In Memoriam: Professor Clayton M. Christensen
By Craig Hatkoff, Co-Founder, Disruptor Foundation and Disruptor Awards;Co-Founder Tribeca Film Festival
By Rabbi Irwin Kula, Co-Founder, Disruptor Foundation and President, Clal, The National Jewish Center for Learning and Leadership
Photo courtesy of The Disruptor Foundation
“A professor, a rabbi and an entrepreneur walk into a bar….” As it turns out, the professor doesn’t drink, and the “bar” is the Harvard Business School Faculty Dining Room. Otherwise, what has been a running joke for years, is a true story. The year was 2007 when we met with Professor Clay Christensen for a remarkable lunch. The “we” is Irwin Kula (the Rabbi) and Craig Hatkoff (the Entrepreneur.) That lunch with Clay would change our lives. We had been meeting regularly for years to discuss innovation, technology, and religion. A new player, larger than life, was about to join us in our sacred space. Enter the Professor.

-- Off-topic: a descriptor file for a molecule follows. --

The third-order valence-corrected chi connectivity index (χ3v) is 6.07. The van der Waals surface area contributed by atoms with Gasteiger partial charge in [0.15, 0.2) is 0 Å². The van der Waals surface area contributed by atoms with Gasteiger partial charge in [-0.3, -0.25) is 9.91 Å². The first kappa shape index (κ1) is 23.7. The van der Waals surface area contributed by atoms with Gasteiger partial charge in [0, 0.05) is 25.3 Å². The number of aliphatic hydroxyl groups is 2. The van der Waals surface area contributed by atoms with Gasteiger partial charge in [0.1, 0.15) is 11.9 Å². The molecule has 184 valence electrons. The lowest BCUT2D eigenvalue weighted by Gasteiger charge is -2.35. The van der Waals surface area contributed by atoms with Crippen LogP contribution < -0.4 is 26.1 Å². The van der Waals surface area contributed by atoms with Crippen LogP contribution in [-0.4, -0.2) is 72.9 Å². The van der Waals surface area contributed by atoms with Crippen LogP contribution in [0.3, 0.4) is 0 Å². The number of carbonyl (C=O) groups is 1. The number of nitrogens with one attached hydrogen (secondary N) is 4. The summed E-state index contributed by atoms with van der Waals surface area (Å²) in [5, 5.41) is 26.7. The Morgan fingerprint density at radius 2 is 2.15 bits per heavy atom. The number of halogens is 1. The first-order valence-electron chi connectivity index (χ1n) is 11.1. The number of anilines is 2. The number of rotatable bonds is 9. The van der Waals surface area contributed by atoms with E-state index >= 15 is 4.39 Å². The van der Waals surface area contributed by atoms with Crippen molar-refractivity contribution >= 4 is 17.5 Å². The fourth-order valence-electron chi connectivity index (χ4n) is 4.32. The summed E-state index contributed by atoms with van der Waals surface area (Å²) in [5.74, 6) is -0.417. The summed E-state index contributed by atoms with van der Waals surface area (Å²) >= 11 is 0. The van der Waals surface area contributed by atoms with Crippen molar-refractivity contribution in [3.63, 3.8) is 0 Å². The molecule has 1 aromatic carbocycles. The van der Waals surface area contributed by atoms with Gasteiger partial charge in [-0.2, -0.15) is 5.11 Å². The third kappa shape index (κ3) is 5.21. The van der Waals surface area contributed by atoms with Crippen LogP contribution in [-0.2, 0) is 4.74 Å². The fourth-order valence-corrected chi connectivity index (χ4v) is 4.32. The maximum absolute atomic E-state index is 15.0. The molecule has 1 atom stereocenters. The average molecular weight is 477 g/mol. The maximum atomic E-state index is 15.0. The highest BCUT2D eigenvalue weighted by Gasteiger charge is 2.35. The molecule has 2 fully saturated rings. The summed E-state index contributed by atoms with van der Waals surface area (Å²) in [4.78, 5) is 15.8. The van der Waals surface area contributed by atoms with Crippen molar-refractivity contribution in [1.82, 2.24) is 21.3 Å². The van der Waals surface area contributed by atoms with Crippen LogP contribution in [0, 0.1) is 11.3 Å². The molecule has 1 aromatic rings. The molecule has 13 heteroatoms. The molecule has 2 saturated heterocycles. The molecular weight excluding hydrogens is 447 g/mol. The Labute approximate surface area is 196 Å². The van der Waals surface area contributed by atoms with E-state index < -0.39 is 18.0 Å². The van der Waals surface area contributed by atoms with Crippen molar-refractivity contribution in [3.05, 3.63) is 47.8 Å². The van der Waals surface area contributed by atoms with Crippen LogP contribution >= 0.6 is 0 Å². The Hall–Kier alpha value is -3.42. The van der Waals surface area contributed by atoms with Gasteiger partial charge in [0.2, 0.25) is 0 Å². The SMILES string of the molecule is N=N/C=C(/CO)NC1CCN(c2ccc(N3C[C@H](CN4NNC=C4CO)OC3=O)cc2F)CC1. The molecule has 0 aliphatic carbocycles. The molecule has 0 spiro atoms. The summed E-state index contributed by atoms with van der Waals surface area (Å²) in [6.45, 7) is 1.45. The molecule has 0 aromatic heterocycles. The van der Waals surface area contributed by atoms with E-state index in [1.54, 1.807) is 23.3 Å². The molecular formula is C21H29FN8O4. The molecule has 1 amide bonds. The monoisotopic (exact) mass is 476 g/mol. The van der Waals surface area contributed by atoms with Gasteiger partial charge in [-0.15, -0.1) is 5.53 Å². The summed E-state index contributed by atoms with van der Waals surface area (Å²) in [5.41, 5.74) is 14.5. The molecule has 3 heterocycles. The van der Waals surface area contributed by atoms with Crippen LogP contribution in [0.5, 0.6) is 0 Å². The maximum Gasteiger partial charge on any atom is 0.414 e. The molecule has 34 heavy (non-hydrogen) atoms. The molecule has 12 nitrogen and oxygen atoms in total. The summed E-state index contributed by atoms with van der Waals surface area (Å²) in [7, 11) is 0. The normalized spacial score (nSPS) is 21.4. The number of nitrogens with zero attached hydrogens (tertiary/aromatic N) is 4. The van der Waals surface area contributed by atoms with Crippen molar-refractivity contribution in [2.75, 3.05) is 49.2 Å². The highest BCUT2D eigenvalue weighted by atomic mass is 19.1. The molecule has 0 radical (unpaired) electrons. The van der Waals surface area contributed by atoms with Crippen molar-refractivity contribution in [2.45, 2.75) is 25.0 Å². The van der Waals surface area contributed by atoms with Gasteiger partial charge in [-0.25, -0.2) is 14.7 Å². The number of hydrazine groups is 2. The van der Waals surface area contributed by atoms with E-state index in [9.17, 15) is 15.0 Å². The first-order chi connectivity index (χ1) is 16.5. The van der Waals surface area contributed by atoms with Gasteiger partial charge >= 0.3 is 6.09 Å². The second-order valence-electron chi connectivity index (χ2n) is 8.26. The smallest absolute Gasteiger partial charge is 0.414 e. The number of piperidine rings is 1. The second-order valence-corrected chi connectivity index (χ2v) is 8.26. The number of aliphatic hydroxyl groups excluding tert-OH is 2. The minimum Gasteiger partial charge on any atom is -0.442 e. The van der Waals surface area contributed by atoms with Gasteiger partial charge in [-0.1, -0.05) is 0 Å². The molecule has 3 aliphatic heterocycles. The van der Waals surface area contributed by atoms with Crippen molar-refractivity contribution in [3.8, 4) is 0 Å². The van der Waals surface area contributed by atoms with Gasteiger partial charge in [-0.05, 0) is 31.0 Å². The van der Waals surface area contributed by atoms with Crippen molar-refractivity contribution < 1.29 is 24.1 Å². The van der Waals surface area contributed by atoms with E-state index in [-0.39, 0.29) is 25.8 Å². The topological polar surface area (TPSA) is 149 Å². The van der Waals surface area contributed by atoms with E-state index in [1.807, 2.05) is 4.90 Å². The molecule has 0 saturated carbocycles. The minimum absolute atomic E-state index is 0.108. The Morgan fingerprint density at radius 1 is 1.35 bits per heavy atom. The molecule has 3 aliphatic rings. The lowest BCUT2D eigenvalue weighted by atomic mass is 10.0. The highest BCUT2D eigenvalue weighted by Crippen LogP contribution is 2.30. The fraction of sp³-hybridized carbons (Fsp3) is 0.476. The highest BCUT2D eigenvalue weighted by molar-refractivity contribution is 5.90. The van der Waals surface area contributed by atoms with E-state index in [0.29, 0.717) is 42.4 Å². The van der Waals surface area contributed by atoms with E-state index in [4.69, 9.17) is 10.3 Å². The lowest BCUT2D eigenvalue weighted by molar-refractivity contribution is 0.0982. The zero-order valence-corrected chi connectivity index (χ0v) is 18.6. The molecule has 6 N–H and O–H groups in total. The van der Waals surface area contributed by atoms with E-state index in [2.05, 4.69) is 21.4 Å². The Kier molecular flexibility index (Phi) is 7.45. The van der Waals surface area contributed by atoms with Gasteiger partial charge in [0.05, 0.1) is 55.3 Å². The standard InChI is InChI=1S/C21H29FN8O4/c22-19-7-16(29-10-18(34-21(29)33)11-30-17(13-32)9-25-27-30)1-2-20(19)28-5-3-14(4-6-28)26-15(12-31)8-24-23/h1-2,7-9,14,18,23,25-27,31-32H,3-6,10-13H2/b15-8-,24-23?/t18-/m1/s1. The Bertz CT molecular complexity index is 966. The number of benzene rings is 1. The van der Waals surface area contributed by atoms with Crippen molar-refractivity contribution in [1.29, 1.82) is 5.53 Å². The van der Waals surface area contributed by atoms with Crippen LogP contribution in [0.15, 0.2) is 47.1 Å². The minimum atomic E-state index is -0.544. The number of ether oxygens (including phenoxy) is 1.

The Entrepreneur and the Professor had established a relationship back in 2000 when Clay invested in Hatkoff’s start-up, Story Orbit, an online children’s publishing venture. Clay had come across the start-up reading the term paper of one of his students, and invited Craig up to Harvard to discuss what he saw as vast disruptive potential and what was one of the better examples of disruptive innovation he had come across. At the time, Craig was unfamiliar with Clay, his emerging theory and the growing influence in corporate boardrooms. Clay had appeared the year before on the cover of Forbes magazine with Intel CEO Andy Grove who is credited with turbo-charging Clay’s reputation and crediting him as the inspiration for the Celeron chip.
But in 2000, and a far cry from the stature of Andy Grove and the Celeron chip, Clay’s intellectual curiosity in this children’s publishing start-up had piqued his interest enough to invite an unknown entrepreneur to meet with him to discuss Story Orbit; it was quintessential Clay. It reflected not only his curiosity but his passion and generosity as well. Clay made a modest investment and offered to serve as senior adviser. Unfortunately, Story Orbit turned out to be too far ahead of its time: it was a broadband application when only 2 million Americans had hi-speed internet. Though the venture never launched, considerable pre-development funds had been spent. Hatkoff returned Christensen’s investment plus a rate of return based on Christensen’s historical returns—a rather unconventional gesture but one that created an enduring relationship. “It just seemed like the right thing to do,” reflected the Entrepreneur.